Of course there are variations and some days I meet up with friends for lunch.  But time still goes by really fast between 8-5.  I am a goal-setter and a planner by nature, so I still plan a lot of structure into my days so I can be somewhat productive.  Monday mornings are always meal planning and grocery shopping.  Several loads of laundry happen on Wednesdays.  I spend half an hour vacuuming different parts of the house three times per week.  Working out and showering seem to surprisingly take a lot of my time.  But I have control over how much I want to do or not do in any given day.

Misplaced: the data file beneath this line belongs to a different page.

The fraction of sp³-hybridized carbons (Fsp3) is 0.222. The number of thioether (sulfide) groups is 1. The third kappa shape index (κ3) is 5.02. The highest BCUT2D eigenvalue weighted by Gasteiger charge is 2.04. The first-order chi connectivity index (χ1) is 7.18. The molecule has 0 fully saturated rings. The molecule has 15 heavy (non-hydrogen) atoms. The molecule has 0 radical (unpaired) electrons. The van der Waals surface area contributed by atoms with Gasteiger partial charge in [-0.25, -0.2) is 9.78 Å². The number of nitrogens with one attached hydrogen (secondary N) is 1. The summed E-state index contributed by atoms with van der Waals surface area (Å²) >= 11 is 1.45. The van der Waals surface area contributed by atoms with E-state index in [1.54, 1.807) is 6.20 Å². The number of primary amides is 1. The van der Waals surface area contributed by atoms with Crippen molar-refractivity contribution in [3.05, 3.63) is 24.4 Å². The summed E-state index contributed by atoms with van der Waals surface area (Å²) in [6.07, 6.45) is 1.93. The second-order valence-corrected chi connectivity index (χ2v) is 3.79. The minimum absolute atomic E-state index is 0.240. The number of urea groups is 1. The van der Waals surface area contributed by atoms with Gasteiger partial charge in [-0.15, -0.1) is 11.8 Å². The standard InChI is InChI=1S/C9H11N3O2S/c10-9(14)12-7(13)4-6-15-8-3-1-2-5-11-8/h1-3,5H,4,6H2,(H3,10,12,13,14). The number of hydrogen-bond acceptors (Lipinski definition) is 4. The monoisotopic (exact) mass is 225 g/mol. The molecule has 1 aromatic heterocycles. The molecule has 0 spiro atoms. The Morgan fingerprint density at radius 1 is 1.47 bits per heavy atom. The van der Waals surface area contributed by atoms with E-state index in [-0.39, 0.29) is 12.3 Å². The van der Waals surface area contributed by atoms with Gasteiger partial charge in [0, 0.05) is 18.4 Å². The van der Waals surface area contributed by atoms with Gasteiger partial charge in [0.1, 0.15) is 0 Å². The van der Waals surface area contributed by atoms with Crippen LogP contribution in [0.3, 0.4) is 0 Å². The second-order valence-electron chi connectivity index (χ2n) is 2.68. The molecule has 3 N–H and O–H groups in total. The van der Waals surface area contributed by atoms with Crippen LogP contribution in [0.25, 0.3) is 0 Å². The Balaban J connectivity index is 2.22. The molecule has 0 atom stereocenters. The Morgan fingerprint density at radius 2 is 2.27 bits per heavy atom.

Is it pretty cushy compared to when I worked full-time?  Of course it is.  I am living my best life!  It isn’t how I had imagined it though.  I thought it would be more glamourous and I would spend a lot more time at the beach or something.  But it is as stress-free and tranquil as it could be.  (As long as I stay away from the news.)  All the sacrifices I’ve made over the 25 years I worked full-time was worth it.  Life isn’t about working until you’re old, sick, or dead.  Life is about discovery, enjoyment, and learning new things.  And now I have the time to do that.